(cross-posted from Authors Alliance)
The following analysis was written by Harrison Grant and Brian Trinh of UCI Intellectual Property, Arts, and Technology Clinic and Colleen McCroskey and Corian Zacher of Samuelson-Glushko Technology Law & Policy Clinic at Colorado Law, under the supervision of Professors Jack Lerner and Blake Reid. Authors Alliance is grateful to the student attorneys and their supervisors for their tireless work securing exemptions to Section 1201 for authors and for this careful analysis of the results of recent rulemaking proceedings related to multimedia e-books.
On October 26th, the Library of Congress announced important new exemptions to Section 1201 of the Digital Millennium Copyright Act (DMCA) that will improve authors’ ability to create in the digital environment. Thanks to the work of a coalition of authors’ organizations including Authors Alliance and two law clinics who represented them, today authors of any non-fiction multimedia e-book can use content from DVDs, Blu-ray, and digitally transmitted video to make fair uses of copyrighted material in their own works.
Fair use is a recognized limitation to copyright in the United States that allows authors to use copyrighted works under certain circumstances. However, Section 1201 makes it illegal to break measures like encryption that protect copyrighted content, and most courts have held that the fair use doctrine does not apply to Section 1201.
Fortunately, some relief for authors has come from the DMCA’s triennial rulemaking process, during which the Library of Congress grants exemptions to Section 1201 based on recommendations from the Register of Copyrights, who runs the U.S. Copyright Office. In 2011, authors first asked the Copyright Office for an exemption to circumvent technological protection measures for the purposes of creating e-books.
The Librarian of Congress initially granted the exemption, but only for nonfiction works “offering film analysis.” In 2015, Authors Alliance and other groups again went back, pushing for the exemptions to be extended to all authors, without these limitations. Blu-ray and streaming were added to the exemption, but the tight restrictions on any works that weren’t nonfiction and “offering film analysis” remained.
In fall 2017, Author’s Alliance, alongside the Organization for Transformative Works, the American Association of University Professors, the Interactive Fiction Technology Foundation, and Bobette Buster, petitioned again to have the “nonfiction” and “offering film analysis” restrictions removed. Represented by the UCI Intellectual Property, Arts, and Technology Clinic and Samuelson-Glushko Technology Law & Policy Clinic at Colorado Law, the groups filed numerous documents, including long-form comments on the proposed modifications to the exemption initially granted in 2011.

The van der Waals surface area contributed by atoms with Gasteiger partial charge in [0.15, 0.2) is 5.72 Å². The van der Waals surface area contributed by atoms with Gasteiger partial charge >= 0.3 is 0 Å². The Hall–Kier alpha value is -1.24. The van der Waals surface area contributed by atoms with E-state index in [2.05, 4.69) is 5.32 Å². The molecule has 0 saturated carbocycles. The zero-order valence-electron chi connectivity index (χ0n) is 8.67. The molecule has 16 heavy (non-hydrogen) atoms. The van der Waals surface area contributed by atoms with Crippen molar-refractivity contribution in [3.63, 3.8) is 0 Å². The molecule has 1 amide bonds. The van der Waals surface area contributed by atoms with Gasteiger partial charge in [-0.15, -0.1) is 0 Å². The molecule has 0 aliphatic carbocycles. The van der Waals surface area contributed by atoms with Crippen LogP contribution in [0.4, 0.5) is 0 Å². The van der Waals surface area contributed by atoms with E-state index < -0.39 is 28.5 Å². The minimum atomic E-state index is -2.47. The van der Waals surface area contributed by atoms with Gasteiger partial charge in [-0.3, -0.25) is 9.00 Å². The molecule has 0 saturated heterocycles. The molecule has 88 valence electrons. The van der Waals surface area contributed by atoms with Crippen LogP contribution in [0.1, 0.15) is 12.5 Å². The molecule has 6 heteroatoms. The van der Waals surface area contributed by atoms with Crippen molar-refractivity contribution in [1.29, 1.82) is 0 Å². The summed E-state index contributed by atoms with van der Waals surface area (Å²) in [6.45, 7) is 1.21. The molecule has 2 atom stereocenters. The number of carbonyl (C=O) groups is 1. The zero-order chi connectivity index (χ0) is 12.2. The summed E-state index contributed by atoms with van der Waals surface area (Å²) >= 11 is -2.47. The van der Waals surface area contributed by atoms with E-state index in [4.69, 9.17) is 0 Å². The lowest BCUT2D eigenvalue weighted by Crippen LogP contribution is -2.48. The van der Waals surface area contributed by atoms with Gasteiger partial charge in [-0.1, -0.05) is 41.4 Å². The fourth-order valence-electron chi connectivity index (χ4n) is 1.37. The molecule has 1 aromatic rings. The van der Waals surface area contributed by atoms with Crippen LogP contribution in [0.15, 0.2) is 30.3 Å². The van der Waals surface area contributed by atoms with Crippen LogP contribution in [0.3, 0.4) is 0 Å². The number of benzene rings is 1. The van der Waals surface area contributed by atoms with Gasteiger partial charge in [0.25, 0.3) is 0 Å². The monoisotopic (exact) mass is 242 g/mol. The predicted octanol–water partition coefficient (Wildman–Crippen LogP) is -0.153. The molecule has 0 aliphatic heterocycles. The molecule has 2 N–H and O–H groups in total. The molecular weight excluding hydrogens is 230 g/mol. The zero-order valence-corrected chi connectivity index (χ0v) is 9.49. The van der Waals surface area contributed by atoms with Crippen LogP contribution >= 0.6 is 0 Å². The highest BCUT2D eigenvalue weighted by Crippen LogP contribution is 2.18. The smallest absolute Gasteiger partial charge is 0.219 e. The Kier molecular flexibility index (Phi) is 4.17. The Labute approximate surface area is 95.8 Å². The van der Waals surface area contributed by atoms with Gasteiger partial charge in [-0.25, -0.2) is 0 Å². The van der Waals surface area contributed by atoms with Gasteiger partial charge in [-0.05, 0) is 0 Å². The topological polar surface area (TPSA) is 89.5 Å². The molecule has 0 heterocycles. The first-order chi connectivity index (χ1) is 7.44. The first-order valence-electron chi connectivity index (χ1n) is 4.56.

We argued that e-books that contain fictional content, or don’t offer film analysis, can and do still make fair use. In particular, we argued that many fanworks, inherently fictional and generally published as e-books, contain pointed criticism and commentary, two factors that weigh heavily towards a determination of fair use.
We worked closely with Organization for Transformative Works and Interactive Fiction Technology Foundation to bring to the Copyright Office’s attention the massive and growing fanworks movement—legions of fans who for years have been dissecting, discussing, analyzing, and playing around with cultural material in the form of fanvids, fanfiction, visual novels, and other works. The size of the movement is astonishing: fans of various franchises have created their own visual novel engine, Ren’Py, and a massive archive called Archive of Our Own containing over 4 million fanworks. In April, Heidi Tandy, one of the nation’s leading attorneys working on fair use in the fanworks context, testified at a hearing at the Library of Congress in Washington to talk about an educational project she wants to undertake, which involves creating a fanwork derived from the hit television series “Supernatural” by utilizing fanfiction as a vehicle to critique and comment on the series.